Alternate quads and hamstrings for maximum growth.
A good pair of legs is as important to the body as a good set of wheels is to a car. But like a quality set of wheels, strong, healthy legs come at a high price. So, don’t take the following powerful legs exercises — especially the sissy squat—lightly. Because this is an incredibly intense workout that will turn your thighs into killer wheels. Serious focus and intensity are required.
Target: Quadriceps and hamstrings.
Setup: Stand with a barbell balanced across your traps. Your feet should be wider than shoulder width apart. Before you continue with this exercise, make sure that the bar is placed symmetrically.
Action: Once you feel comfortably balanced, contract your quadriceps and gluteal muscles and lower your body slowly. When you reach the point where your upper legs are just below parallel to the floor, push back up to the top without “locking out” and repeat the movement. Make sure to keep your abdominal muscles tight to protect your lower back, and keep your head up and your eyes fixed ahead as you perform this exercise.
Sled Hack Squat
Target: Quadriceps, hamstrings and glutes.
Setup: Step into a hack sled with your feet shoulder width apart and positioned near the top of the foot plate.
Action: Starting in an upright position (without locking out your knees), contract your quadriceps muscles and slowly lower into a squat position. Once you reach the bottom movement (where your upper legs are just below parallel to the platform), press the sled back to the top without “locking out” and repeat the movement. Make sure to keep your abdominal muscles tight and your lower back planted firmly against the rear padding to avoid a back injury.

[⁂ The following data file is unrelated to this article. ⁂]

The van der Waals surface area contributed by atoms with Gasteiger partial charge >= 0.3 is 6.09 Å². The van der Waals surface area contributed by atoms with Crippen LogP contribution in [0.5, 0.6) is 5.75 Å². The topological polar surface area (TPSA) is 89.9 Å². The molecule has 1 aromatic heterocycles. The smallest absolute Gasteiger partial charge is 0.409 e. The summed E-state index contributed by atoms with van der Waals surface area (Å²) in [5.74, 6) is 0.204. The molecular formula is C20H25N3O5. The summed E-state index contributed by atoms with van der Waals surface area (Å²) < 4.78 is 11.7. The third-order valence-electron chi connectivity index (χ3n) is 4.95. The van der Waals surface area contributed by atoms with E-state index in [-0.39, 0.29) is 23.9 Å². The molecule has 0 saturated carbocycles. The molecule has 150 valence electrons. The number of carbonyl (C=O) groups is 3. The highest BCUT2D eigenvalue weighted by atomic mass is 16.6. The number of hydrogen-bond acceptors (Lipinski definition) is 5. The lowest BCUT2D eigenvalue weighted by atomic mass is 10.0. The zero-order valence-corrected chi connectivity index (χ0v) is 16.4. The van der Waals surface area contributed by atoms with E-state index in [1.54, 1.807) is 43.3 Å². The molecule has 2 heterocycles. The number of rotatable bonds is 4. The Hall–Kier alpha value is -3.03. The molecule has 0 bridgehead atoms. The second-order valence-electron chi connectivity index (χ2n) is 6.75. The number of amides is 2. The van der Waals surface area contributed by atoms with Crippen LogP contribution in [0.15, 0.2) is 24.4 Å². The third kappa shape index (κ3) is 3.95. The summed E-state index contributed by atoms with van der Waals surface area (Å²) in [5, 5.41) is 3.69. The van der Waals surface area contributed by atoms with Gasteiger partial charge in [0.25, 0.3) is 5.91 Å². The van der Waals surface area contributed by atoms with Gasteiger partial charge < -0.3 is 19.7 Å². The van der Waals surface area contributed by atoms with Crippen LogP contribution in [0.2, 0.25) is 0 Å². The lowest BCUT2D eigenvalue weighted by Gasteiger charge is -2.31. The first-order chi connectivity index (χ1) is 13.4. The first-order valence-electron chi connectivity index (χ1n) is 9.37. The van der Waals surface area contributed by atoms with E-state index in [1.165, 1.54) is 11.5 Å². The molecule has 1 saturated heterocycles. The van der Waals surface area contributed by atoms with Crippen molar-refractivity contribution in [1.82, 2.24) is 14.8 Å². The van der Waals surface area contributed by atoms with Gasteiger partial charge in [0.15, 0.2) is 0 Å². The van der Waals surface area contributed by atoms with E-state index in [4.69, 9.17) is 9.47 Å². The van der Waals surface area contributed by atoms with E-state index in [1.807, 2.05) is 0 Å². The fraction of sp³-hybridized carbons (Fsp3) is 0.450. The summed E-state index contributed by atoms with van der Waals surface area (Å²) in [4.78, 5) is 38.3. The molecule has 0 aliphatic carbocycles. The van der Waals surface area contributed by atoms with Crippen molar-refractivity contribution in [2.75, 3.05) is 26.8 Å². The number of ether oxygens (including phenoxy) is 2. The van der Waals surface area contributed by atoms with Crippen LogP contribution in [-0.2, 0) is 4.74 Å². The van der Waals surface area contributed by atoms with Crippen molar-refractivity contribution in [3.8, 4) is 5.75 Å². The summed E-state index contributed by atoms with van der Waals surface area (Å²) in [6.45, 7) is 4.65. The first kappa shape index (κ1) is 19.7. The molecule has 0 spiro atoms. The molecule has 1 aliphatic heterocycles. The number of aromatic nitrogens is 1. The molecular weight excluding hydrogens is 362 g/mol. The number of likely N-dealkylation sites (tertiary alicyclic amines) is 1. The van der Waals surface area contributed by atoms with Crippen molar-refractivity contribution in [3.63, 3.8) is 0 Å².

Stiff-Legged Barbell Dead Lift
Target: Hamstrings and glutes.
Setup: Grab a barbell with a grip that’s slightly wider than your shoulders.
Action: With your back straight and your upper body rigid, contract your hamstrings slowly and ease the barbell off the floor. Bring your body up and stand up straight. Without resting, return to a position where the barbell is slightly above the floor; repeat. Keep your knees fixed and slightly bent throughout the movement.
Setup: In case the name of this one throws you off a bit, be warned that this exercise is definitely not for sissies—and you might be sore for a few days after you’ve done it. First, hang on to something fixed, like a squat rack, to keep steady during the exercise. Stand on the balls of your feet with your feet positioned slightly wider than shoulder width apart. If you have trouble keeping your balance, put a couple of five-pound plates under your heels. Keep your upper legs and torso in a straight line, from your shoulders to your knees.
Action: Start by leaning back slightly—this is the top position of the movement. Next, break your knees slowly and lower your body as far as you can without falling backward. If you feel like you’ve gone too far, you can use your supporting hand to pull yourself back up. Once you reach the bottom of the movement, push yourself back up to the top without “locking out” and repeat.
Intensity Tip: Once you’ve mastered this exercise, try holding a light weight (a little goes a long way here) on your chest with your free hand. To avoid injury, take your time and use caution when learning and performing this advanced exercise.
Seated Leg Curl
Setup: Sit in a seated leg curl machine and place the back of your lower legs (slightly above your heels) on the roller pads. Tightly position the thigh anchor over your thighs to avoid upper-leg movement during the exercise. Keep your knees slightly bent at the top of the movement to avoid injuring your knee joints.
Action: Contract your hamstrings while pulling the foot pad toward your body without jerking. When you reach the end of the movement, return to the top and repeat. Take time to adjust the machine to fit your body to ensure optimum performance and functionality.
Safety First: Use a spotter and machine safety guards whenever possible. Perform a light warm-up set before each exercise. Take no more than one set of each exercise to the point of momentary muscle failure.